By: Mark Airhart
When he enrolled as a doctoral student at The University of Texas at Austin, Charles “Chuck” Williamson (Ph.D. ’78) planned to become a geology professor. Instead, when he graduated, he went to work as a researcher for California-based oil company Unocal.
Over time, his interest in the oil industry grew far beyond the science of finding oil and gas. He became fascinated by the economics, politics and international cultures that swirl around the entire business. He took positions in England, the Netherlands and Thailand. He changed roles time after time, mastering diverse realms including operations, exploration, information technology and finance. His rise through the company culminated in his selection as CEO and chairman in 2000.
Williamson led Unocal during a watershed moment when China’s offshore oil company made a much publicized bid to buy the company in 2005.
“It was a landmark,” Williamson said. “It was the single biggest acquisition attempt by the Chinese at the time.”
Williamson, who is now retired, lives with his wife in Sonoma, Calif. He has turned the notion of retirement on its head. He serves as director of PACCAR (the largest truck manufacturer in North America), chairman of Weyerhaeuser (a Fortune 500 forest products company) and chairman of Talisman (a Canadian oil and gas company). He consults for a biofuels company. He travels the world. He kayaks, hikes and sails. He even has his own “hobby vineyard” and makes his own wine, although he says he still has much to learn.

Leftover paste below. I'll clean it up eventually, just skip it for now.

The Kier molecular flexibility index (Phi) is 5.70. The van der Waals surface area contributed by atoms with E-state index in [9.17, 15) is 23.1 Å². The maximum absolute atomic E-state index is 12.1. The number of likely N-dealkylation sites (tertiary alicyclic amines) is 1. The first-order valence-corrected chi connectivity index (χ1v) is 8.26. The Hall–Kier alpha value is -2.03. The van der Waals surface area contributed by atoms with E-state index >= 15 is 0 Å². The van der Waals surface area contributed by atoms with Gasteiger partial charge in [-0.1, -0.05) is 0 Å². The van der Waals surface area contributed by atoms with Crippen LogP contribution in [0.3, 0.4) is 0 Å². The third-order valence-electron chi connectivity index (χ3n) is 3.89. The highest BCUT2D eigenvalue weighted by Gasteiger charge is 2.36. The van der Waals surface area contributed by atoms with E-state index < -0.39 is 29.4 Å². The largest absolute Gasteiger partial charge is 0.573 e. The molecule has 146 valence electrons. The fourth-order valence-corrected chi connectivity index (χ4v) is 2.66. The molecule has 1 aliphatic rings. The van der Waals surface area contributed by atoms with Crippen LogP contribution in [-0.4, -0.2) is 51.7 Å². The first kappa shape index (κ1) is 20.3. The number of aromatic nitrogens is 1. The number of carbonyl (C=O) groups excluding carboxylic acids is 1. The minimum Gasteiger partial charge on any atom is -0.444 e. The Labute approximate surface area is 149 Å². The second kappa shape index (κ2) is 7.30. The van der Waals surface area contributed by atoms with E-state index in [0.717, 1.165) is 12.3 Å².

“I tell my friends, it’s simple to make wine,” he said. “It’s hard to make good wine.”
He and his wife both came to UT for graduate school (she studied nutrition). In his field of sedimentology, he said, UT was the first choice. Some of the world’s top academics in sedimentology (including Earl McBride and Robert Folk) taught there. He says field trips and close interaction with his fellow graduate students combined with stellar faculty to make it a tremendously rewarding experience.
“I learned as much from my grad student colleagues as I did from the faculty,” he said.
As a student, he struggled with the uncertainties and complexities of an open-ended research project, but found the experience invaluable. He says developing the skills of a researcher, such as critical thinking, served him well in his career.
“I learned how important it is to ask the right questions, seek the critical data, dig deeper and access the resources of my colleagues and the faculty,” he said. “Not a lot different from what a CEO does.”
Williamson returns to campus at least twice a year as a member of the Advisory Council for the Geology Foundation, the main organ of support for advancing the geosciences at The University of Texas at Austin. As students, he and his wife loved the sense of community around the university, the live music and the food.
“I’ve lived all over the world, but Austin is still home for me,” he said. “I always enjoy coming back.”